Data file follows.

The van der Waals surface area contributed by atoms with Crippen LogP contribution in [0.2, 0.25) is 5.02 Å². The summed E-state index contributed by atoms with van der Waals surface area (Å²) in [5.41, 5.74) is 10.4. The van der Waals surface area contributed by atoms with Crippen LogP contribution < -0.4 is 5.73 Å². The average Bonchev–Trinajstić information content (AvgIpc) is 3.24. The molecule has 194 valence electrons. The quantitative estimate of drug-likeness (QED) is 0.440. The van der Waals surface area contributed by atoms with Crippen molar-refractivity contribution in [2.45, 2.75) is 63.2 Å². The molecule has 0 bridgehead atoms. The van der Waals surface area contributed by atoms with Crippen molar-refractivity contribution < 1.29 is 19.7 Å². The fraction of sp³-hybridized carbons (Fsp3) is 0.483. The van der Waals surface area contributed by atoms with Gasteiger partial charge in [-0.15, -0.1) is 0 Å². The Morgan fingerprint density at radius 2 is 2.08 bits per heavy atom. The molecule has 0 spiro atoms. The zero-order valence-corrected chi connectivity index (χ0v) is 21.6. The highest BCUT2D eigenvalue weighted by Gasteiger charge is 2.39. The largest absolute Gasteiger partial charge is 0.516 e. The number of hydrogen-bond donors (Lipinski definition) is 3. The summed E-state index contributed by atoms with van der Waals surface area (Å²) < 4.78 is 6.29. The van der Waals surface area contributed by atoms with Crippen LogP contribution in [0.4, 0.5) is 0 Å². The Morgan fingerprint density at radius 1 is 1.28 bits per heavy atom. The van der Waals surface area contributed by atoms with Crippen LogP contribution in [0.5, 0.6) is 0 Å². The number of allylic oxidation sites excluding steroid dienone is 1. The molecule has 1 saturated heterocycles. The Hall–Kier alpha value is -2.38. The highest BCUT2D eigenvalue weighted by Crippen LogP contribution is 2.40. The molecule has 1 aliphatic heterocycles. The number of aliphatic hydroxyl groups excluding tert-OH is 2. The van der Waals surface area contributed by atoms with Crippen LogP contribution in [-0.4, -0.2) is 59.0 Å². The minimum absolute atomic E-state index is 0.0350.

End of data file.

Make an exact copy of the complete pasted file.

The van der Waals surface area contributed by atoms with Crippen LogP contribution in [0.2, 0.25) is 5.02 Å². The summed E-state index contributed by atoms with van der Waals surface area (Å²) in [5.41, 5.74) is 10.4. The van der Waals surface area contributed by atoms with Crippen LogP contribution < -0.4 is 5.73 Å². The average Bonchev–Trinajstić information content (AvgIpc) is 3.24. The molecule has 194 valence electrons. The quantitative estimate of drug-likeness (QED) is 0.440. The van der Waals surface area contributed by atoms with Crippen molar-refractivity contribution in [2.45, 2.75) is 63.2 Å². The molecule has 0 bridgehead atoms. The van der Waals surface area contributed by atoms with Crippen molar-refractivity contribution < 1.29 is 19.7 Å². The fraction of sp³-hybridized carbons (Fsp3) is 0.483. The van der Waals surface area contributed by atoms with Gasteiger partial charge in [-0.15, -0.1) is 0 Å². The Morgan fingerprint density at radius 2 is 2.08 bits per heavy atom. The molecule has 0 spiro atoms. The zero-order valence-corrected chi connectivity index (χ0v) is 21.6. The highest BCUT2D eigenvalue weighted by Gasteiger charge is 2.39. The largest absolute Gasteiger partial charge is 0.516 e. The number of hydrogen-bond donors (Lipinski definition) is 3. The summed E-state index contributed by atoms with van der Waals surface area (Å²) < 4.78 is 6.29. The van der Waals surface area contributed by atoms with Crippen LogP contribution in [0.4, 0.5) is 0 Å². The Morgan fingerprint density at radius 1 is 1.28 bits per heavy atom. The van der Waals surface area contributed by atoms with Crippen LogP contribution in [0.5, 0.6) is 0 Å². The number of allylic oxidation sites excluding steroid dienone is 1. The molecule has 1 saturated heterocycles. The Hall–Kier alpha value is -2.38. The highest BCUT2D eigenvalue weighted by Crippen LogP contribution is 2.40. The molecule has 1 aliphatic heterocycles. The number of aliphatic hydroxyl groups excluding tert-OH is 2. The van der Waals surface area contributed by atoms with Crippen LogP contribution in [-0.4, -0.2) is 59.0 Å². The minimum absolute atomic E-state index is 0.0350.